Work Remotely Like a Pro (Digital nomading your post-pandemic life)

Jun 25, 2021

When I had the idea to write this blog post, my main mission was to show that working remotely is something that no one should be afraid of, and I want to share some tips and tricks that I have learned throughout the last 6 years of doing it myself. This is not by any means a guide on how to work from home; it is a guide on how to enable yourself to work from anywhere. I will cover some of the locations where I’ve worked, tools that I use, and lastly, devices that helped me out the most over the years.

Terminology

I am sure that all of you have heard the term “digital nomad,” but in case you haven’t—a digital nomad is someone who’s work is done exclusively online. This means you are not attached to a particular country, city, office, or (last but not least) lonely chair where you sit Monday through Friday. The digital nomad community on the web/social media is a large group of individuals and professionals with jobs that spread from IT and software development all the way to digital marketing and remote assistants for various fields. For such people, the core idea is to travel the world while taking their “income” with them. During the last several years, I observed that it is rare to meet somebody who is solely focused on their career. Instead, digital nomads are doing whatever they can to keep the lifestyle going.

Let me start by explaining what it means and doesn’t mean to me to work remotely. Remote work is not working from home from time to time. Remote work is a long-term working arrangement outside your 127.0.0.1 (AKA comfort zone). Some people like to take 2 weeks of vacation twice a year, which is perfectly fine, however, I love to stay in a location longer to get to know the country and the people and to really “live” there and become a local (at least for some time). The stories and experiences that you receive are priceless and cannot be obtained from a resort with an all-you-can-eat buffet. Remote working is a state of mind where you understand and embrace the idea that the world is your home, and work is something that does not have an assigned address.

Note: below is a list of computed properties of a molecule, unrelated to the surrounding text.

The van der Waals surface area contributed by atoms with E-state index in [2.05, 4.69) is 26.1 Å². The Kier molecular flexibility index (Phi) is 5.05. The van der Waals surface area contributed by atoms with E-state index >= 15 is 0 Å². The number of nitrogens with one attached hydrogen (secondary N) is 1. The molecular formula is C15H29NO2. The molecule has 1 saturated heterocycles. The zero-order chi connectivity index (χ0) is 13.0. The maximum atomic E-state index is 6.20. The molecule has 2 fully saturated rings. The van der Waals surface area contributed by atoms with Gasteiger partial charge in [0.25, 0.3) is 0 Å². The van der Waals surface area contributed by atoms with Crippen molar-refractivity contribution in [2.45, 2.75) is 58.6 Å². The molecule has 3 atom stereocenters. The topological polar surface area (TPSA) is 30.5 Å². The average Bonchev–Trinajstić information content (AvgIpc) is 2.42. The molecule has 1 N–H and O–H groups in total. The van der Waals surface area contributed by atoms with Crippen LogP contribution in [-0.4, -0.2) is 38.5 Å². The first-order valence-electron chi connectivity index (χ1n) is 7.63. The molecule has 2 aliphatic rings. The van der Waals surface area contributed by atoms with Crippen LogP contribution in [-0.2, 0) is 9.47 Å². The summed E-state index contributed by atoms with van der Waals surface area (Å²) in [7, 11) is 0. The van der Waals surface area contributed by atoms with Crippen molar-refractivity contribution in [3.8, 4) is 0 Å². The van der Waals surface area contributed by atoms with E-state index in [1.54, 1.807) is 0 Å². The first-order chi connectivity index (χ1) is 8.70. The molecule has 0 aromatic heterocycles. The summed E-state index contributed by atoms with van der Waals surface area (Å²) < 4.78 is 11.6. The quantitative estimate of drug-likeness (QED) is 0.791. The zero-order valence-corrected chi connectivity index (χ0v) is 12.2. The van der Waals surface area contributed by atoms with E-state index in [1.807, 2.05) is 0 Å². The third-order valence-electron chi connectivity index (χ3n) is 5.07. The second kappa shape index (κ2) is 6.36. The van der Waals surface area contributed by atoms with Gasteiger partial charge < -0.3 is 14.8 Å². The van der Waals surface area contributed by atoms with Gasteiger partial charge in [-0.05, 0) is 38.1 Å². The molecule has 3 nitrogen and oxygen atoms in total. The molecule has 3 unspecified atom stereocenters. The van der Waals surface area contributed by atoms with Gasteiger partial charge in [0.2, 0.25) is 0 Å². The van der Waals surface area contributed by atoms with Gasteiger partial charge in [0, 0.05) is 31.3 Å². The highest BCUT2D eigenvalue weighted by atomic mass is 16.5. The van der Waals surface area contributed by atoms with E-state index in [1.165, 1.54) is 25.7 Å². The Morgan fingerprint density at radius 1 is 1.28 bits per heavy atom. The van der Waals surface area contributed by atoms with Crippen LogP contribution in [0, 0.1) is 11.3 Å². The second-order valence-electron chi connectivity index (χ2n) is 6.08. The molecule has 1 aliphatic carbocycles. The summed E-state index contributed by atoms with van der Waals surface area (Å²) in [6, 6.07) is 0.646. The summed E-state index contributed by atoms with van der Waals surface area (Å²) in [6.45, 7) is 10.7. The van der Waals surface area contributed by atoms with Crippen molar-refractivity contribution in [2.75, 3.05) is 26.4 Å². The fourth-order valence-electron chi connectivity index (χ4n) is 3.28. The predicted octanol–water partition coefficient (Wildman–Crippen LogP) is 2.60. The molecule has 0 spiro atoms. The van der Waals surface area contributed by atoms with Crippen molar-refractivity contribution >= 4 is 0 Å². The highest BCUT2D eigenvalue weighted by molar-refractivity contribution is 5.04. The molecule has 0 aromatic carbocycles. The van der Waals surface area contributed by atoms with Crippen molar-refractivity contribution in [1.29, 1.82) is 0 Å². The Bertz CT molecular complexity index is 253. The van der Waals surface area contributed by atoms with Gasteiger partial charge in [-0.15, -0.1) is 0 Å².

Time

Some people prefer to be “on the road” all the time. If your job or project allows that, then great! However, I have found that my sweet spot is two months away and two months at my home base because it allows me to properly plan my life and work around each other. No matter what, you must first ask yourself what your priority is. Is it to travel and take short term projects to make a quick buck? Or are you planning to travel long-term with remote work, allowing you to be 100% flexible while staying highly motivated to perform? Age probably plays a factor. The younger you are, you are more likely to be in the first group, but the older you get, you are most likely moving, or have already moved, to the second group. In my case, the second group was always the one for me.

Space

During the last six years, I was lucky to have had the chance to travel pretty much anywhere while taking the job with me. Only including locations where I have stayed for over a month, my “home-away-from-homes” include the US, Morocco, Iraq, Mauritius, Tanzania, Spain, Norway, Portugal, Italy, and Israel (to name a few). Some of these locations I visited using my favorite “office”, the one and only Hymer RV. Some of them, of course, I arrived to by plane or ferry. When it comes to accommodation, I try to cover everything with AirBnb and their amazing deals for 4+weeks stays. Sometimes you can get a villa on the beach for the same price as your monthly rent in Prague ;).